A Judge of this Court granted defendant leave to appeal where the Court reversed the Appellate Divisions order and held that the Supreme Court erred when it failed to charge the People with the 16 extra days. which the court, itself, requested. Because those 16 days put the People over the statutory limit, defendant’s CPL 30.30 motion should have been granted and the indictment should have been dismissed.

speedy trialLegal Analysis: The Court of Appeals held that first they must decide whether defendant consented to the additional delay occasioned by the courts calendar when, upon being advised by the court of its next available date counsel had responded that it would be fine. The Court held, where a felony is included in an indictment, the People must be ready for trial within six months, after subtracting excludable time, CPL 30.30 [1] [a).

Once a defendant has shown the existence of an unexcused delay greater then six months, the burden of showing that time should be excluded falls upon the People, People v Santos, 68 NY2d 859, 861 [1986];?see People v Santana, 80 NY2d 92, 105 (1992). Under the relevant statute, a court can exclude the period of delay resulting from a continuance granted by the court at the request of, or with consent of, the defendant or his counsel, CPL 30.30 [4] [b];?see People v Worley, 66 NY2d 523, 527 [1985]).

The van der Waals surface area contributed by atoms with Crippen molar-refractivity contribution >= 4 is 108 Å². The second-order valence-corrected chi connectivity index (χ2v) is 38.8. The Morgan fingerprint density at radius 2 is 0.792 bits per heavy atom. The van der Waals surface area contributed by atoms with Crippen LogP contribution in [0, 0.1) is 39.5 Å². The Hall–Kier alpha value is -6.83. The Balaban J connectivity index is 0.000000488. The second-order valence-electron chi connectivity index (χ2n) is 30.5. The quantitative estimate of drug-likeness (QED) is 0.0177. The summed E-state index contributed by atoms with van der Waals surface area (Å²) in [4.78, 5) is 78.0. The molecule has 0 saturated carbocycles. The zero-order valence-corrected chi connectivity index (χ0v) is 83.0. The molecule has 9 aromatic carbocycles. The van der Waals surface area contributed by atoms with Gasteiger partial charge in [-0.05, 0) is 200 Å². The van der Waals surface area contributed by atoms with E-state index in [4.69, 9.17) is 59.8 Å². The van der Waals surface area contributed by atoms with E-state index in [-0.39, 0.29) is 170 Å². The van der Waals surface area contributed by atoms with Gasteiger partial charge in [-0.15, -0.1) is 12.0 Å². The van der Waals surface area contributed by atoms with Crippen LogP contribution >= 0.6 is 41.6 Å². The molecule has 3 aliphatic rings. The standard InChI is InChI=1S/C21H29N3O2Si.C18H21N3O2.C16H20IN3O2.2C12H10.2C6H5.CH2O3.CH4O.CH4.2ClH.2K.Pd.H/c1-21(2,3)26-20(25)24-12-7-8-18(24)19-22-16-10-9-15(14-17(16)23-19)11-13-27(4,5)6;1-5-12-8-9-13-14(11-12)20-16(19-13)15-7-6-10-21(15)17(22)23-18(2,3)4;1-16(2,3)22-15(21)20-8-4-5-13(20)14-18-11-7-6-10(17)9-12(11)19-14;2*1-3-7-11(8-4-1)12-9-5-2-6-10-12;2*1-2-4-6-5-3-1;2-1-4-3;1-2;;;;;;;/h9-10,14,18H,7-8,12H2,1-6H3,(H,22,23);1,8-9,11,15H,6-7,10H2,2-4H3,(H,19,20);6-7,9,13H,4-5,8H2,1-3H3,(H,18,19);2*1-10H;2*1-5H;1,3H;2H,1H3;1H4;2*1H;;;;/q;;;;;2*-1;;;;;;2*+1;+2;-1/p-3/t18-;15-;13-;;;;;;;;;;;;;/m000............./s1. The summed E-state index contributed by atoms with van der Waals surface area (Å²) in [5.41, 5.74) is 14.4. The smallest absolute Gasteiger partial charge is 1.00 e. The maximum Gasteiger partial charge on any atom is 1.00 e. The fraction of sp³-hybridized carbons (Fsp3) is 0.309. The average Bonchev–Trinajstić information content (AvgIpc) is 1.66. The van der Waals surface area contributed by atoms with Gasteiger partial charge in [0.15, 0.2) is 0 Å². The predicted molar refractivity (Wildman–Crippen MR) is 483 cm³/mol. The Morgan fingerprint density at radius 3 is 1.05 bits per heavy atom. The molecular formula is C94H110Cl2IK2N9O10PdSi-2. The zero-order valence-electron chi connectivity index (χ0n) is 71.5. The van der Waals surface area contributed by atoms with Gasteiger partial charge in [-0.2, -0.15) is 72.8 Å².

On the other hand, pre-readiness delays arising from court congestion or court scheduling problems are chargeable to the People, because court delays do not prevent the People from being ready or declaring readiness in a written off-calendar statement, People v Chavis, 91 NY2d 500, 504 (1998);?People v Smith, 82 NY2d 676, 678 (1993);?People v Kendzia, 64 NY2d 331, 337-338 (1985);?People v Brothers, 50 NY2d 413, 417 1980). Indeed, when the People are not ready and request an adjournment, a later written “statement of readiness can save the People from liability for the remainder of the adjournment period, People v Stirrup, 91 NY2d 434, 436, 440 (1998). In this case, the statutory six-month period equated to 184 days. Without explanation, Supreme Court charged the People with 179 days; those days are not at issue on this appeal.